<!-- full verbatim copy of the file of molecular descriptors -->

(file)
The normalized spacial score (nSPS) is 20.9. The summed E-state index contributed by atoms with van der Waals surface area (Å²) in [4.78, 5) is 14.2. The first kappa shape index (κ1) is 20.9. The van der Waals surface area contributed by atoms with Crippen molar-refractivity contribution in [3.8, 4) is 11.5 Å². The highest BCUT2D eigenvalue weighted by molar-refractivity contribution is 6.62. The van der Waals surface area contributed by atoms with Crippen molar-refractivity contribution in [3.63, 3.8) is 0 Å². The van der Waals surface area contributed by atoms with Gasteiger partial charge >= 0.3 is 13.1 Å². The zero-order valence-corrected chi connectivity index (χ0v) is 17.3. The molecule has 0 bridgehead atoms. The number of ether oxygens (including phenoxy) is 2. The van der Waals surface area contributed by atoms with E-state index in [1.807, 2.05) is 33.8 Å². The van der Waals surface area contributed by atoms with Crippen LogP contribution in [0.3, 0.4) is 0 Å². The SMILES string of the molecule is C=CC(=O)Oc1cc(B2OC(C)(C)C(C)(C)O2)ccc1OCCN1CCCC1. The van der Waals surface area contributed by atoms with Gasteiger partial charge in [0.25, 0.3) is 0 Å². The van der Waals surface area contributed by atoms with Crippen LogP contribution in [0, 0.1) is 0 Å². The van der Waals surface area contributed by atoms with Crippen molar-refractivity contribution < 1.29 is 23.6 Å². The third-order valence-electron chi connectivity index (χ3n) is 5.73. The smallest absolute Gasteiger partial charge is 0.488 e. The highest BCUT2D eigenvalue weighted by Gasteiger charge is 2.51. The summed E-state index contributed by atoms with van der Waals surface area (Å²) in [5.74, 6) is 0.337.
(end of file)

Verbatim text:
The normalized spacial score (nSPS) is 20.9. The summed E-state index contributed by atoms with van der Waals surface area (Å²) in [4.78, 5) is 14.2. The first kappa shape index (κ1) is 20.9. The van der Waals surface area contributed by atoms with Crippen molar-refractivity contribution in [3.8, 4) is 11.5 Å². The highest BCUT2D eigenvalue weighted by molar-refractivity contribution is 6.62. The van der Waals surface area contributed by atoms with Crippen molar-refractivity contribution in [3.63, 3.8) is 0 Å². The van der Waals surface area contributed by atoms with Gasteiger partial charge >= 0.3 is 13.1 Å². The zero-order valence-corrected chi connectivity index (χ0v) is 17.3. The molecule has 0 bridgehead atoms. The number of ether oxygens (including phenoxy) is 2. The van der Waals surface area contributed by atoms with E-state index in [1.807, 2.05) is 33.8 Å². The van der Waals surface area contributed by atoms with Crippen LogP contribution in [0.3, 0.4) is 0 Å². The SMILES string of the molecule is C=CC(=O)Oc1cc(B2OC(C)(C)C(C)(C)O2)ccc1OCCN1CCCC1. The van der Waals surface area contributed by atoms with Gasteiger partial charge in [0.25, 0.3) is 0 Å². The van der Waals surface area contributed by atoms with Crippen LogP contribution in [0, 0.1) is 0 Å². The van der Waals surface area contributed by atoms with Crippen molar-refractivity contribution < 1.29 is 23.6 Å². The third-order valence-electron chi connectivity index (χ3n) is 5.73. The smallest absolute Gasteiger partial charge is 0.488 e. The highest BCUT2D eigenvalue weighted by Gasteiger charge is 2.51. The summed E-state index contributed by atoms with van der Waals surface area (Å²) in [5.74, 6) is 0.337.